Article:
The LL.M. experience at ASU Law

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Editor’s Note: As offerings grow, we look to determine which LL.M. programs offer the best experience for both U.S. and foreign attorneys. The LL.M. used to be a rather narrow graduate degree. Foreign attorneys have traditionally been drawn to it because it could give them the chance to sit for the U.S. bar in some states, and U.S. attorneys sought it to further their knowledge in a number of fields, tax being among the most popular.

Today? The degree is growing in popularity as well as in the number of specialties offered.

Gaining such a degree can help lawyers get an edge in the job market, proponents say. U.S. attorneys may see the LL.M. as a way to distinguish themselves in a certain field or as pathway to an alternative legal career. Foreign attorneys can use it to make them more marketable in their home nations.

We reached out to a number of schools with LL.M. programs asked them how and why their programs were distinct. The overall consensus: they make the programs a priority.

Few schools offer the LL.M. in the same manner as the Sandra Day O’Connor College of Law at Arizona State University. Most schools offer a handful of LL.M. programs, but Arizona State offers nearly a dozen in a myriad of fields, from criminal law to patent practice.

“We have a very robust curriculum,” noted Joey Dormady, director of Graduate Programs. “We put all of our great courses on the schedule to give students a smorgasbord of options.”

The school prides itself on taking a student-oriented approach to all of its degree offerings, he said. “We empower them,” he said. “They choose their own adventure.” For LL.M. students, that gives them more latitude when it comes to taking courses that they feel are necessary. “We want to give them the expertise to do their jobs well,” he said.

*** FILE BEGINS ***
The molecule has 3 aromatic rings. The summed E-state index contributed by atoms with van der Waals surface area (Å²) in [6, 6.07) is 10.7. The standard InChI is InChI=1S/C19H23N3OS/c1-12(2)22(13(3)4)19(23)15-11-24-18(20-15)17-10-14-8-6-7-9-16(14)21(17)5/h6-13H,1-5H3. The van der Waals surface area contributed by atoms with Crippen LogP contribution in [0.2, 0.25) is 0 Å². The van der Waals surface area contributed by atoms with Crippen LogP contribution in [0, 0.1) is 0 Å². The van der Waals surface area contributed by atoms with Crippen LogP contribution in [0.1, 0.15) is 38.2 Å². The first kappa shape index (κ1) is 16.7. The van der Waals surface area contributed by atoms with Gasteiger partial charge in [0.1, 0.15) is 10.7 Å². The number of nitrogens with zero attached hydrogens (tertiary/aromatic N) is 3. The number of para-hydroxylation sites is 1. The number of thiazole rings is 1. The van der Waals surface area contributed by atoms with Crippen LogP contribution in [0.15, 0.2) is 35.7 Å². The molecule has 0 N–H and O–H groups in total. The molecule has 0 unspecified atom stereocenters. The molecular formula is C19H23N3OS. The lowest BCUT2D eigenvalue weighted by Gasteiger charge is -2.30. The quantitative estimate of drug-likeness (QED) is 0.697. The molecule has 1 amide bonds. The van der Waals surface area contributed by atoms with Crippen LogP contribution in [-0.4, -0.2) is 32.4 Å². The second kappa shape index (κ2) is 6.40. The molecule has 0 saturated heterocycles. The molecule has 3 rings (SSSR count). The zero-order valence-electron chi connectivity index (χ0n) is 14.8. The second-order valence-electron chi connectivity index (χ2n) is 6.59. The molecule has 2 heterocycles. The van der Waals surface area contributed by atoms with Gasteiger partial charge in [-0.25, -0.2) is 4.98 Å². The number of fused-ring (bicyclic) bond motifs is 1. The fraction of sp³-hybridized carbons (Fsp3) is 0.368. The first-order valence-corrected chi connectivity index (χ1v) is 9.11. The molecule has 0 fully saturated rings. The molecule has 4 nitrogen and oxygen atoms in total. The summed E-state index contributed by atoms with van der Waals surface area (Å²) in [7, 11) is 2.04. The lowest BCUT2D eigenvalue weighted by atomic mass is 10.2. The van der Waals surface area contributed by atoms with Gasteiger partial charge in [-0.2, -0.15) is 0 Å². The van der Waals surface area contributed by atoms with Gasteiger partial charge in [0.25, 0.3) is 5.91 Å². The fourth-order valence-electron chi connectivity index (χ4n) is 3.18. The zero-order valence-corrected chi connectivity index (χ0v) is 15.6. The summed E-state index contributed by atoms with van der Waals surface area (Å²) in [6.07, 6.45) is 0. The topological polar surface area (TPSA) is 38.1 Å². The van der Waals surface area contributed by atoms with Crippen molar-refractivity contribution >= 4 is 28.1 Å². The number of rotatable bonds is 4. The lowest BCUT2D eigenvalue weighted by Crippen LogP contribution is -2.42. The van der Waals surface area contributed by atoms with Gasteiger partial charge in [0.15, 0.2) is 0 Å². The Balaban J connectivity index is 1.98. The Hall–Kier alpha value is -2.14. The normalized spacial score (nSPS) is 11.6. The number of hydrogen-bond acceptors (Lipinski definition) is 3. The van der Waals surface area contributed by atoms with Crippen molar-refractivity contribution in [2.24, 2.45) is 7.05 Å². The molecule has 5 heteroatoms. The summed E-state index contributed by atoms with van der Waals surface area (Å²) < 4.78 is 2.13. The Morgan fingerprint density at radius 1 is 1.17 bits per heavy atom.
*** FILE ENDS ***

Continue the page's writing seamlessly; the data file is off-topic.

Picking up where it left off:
About 60% of students are U.S.-educated. The other 40% are foreign attorneys. The school’s location is another bonus, Dormady said. It’s located in downtown Phoenix, a major metropolitan center and a capital city to boot. That means a wide range of externships is available.

Plus, the school has campuses in Los Angeles and Washington, D.C., so students can have a chance to study and land externships in those desirable locations as well.

The school is ranked 25th by U.S. News & World Report – the third highest ranking for a public school in the West – which also adds to its allure, Dormady said.

So who’s attracted to an LL.M.? That really depends, he said. A recent J.D. graduate may feel he or she didn’t quite get a deep enough dive into a practice area they really like, so the LL.M. gives them more knowledge and expertise in it.

A more established lawyer may be in a practice area that he or she finds unfulfilling and wants to change. Suppose a lawyer is in family law, but wants to get into intellectual property. That’s a tough transition to make, he said. Earning an LL.M. in that practice area could help.

“It really runs the gamut,” he said, of why lawyers look to gain the degree.

Some foreign attorneys are indeed interested in taking the bar, but many others also look to further their career goals back home. “They’re making strides to become more elite,” he said. A number are paid by their employers to get an LL.M. to make them more valuable to the firms or corporations.

The school’s ranking and location, the depth and breadth of courses and the large faculty all put the school on the LL.M. map, he said.

Like other schools, it also offers LL.M. in practice areas that are unique to the school and region. For instance, it has one of the nation’s only LL.M.s in Indian Gaming, as well as Tribal Self-Governance and Tribal Policy, Law and Government. Arizona is home to many tribes, and the law school has significant expertise in that area.

Indian gaming, for one, is booming. As the school notes: “Indian gaming generates annual revenues in excess of $33 billion with more than 680,000 employees.”

The LL.M. in intellectual property is one of the more popular offerings, again because of the booming tech sector. Arizona State’s Center for Law, Science and Innovation was the first of its kind in the nation, Dormady said. That might be surprising giving the youthfulness of the school. It was founded in 1965.

Law is constantly changing, Dormady noted, which is why the school looks to always adopt new courses and programs. “We listen and pay attention to what trends are out there,” he said. “We try to be innovative and keep our courses relevant.”

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